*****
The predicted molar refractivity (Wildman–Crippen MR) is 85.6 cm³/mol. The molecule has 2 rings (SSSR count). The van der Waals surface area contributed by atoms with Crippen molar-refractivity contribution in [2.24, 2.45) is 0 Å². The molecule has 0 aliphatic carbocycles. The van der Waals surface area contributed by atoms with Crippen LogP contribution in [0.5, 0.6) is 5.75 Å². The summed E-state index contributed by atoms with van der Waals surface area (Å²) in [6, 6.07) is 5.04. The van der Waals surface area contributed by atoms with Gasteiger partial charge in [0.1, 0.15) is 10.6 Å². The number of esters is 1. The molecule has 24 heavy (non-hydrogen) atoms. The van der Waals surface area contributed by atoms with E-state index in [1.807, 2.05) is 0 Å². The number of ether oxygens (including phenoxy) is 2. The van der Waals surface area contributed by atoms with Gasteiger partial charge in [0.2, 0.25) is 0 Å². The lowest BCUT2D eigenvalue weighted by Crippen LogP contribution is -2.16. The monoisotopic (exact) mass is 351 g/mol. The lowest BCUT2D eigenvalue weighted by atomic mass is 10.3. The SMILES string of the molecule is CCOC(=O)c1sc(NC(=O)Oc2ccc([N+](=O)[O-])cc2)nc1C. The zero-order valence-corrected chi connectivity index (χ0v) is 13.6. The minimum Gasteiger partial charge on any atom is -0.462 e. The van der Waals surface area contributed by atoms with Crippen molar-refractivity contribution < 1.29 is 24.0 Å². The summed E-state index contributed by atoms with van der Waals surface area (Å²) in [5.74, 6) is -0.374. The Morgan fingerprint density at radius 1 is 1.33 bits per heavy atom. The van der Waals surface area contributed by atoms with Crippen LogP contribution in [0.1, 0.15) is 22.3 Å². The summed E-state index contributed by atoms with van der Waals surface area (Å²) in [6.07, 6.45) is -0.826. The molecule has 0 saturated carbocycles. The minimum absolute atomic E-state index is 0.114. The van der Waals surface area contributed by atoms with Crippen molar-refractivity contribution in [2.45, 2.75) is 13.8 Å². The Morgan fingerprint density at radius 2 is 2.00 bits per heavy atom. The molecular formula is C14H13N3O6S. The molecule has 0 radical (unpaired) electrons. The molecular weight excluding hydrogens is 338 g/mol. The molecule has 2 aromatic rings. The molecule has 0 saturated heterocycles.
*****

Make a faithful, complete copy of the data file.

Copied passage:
The predicted molar refractivity (Wildman–Crippen MR) is 85.6 cm³/mol. The molecule has 2 rings (SSSR count). The van der Waals surface area contributed by atoms with Crippen molar-refractivity contribution in [2.24, 2.45) is 0 Å². The molecule has 0 aliphatic carbocycles. The van der Waals surface area contributed by atoms with Crippen LogP contribution in [0.5, 0.6) is 5.75 Å². The summed E-state index contributed by atoms with van der Waals surface area (Å²) in [6, 6.07) is 5.04. The van der Waals surface area contributed by atoms with Gasteiger partial charge in [0.1, 0.15) is 10.6 Å². The number of esters is 1. The molecule has 24 heavy (non-hydrogen) atoms. The van der Waals surface area contributed by atoms with E-state index in [1.807, 2.05) is 0 Å². The number of ether oxygens (including phenoxy) is 2. The van der Waals surface area contributed by atoms with Gasteiger partial charge in [0.2, 0.25) is 0 Å². The lowest BCUT2D eigenvalue weighted by Crippen LogP contribution is -2.16. The monoisotopic (exact) mass is 351 g/mol. The lowest BCUT2D eigenvalue weighted by atomic mass is 10.3. The SMILES string of the molecule is CCOC(=O)c1sc(NC(=O)Oc2ccc([N+](=O)[O-])cc2)nc1C. The zero-order valence-corrected chi connectivity index (χ0v) is 13.6. The minimum Gasteiger partial charge on any atom is -0.462 e. The van der Waals surface area contributed by atoms with Crippen molar-refractivity contribution < 1.29 is 24.0 Å². The summed E-state index contributed by atoms with van der Waals surface area (Å²) in [5.74, 6) is -0.374. The Morgan fingerprint density at radius 1 is 1.33 bits per heavy atom. The van der Waals surface area contributed by atoms with Crippen LogP contribution in [0.1, 0.15) is 22.3 Å². The summed E-state index contributed by atoms with van der Waals surface area (Å²) in [6.07, 6.45) is -0.826. The molecule has 0 saturated carbocycles. The minimum absolute atomic E-state index is 0.114. The van der Waals surface area contributed by atoms with Crippen molar-refractivity contribution in [2.45, 2.75) is 13.8 Å². The Morgan fingerprint density at radius 2 is 2.00 bits per heavy atom. The molecular formula is C14H13N3O6S. The molecule has 0 radical (unpaired) electrons. The molecular weight excluding hydrogens is 338 g/mol. The molecule has 2 aromatic rings. The molecule has 0 saturated heterocycles.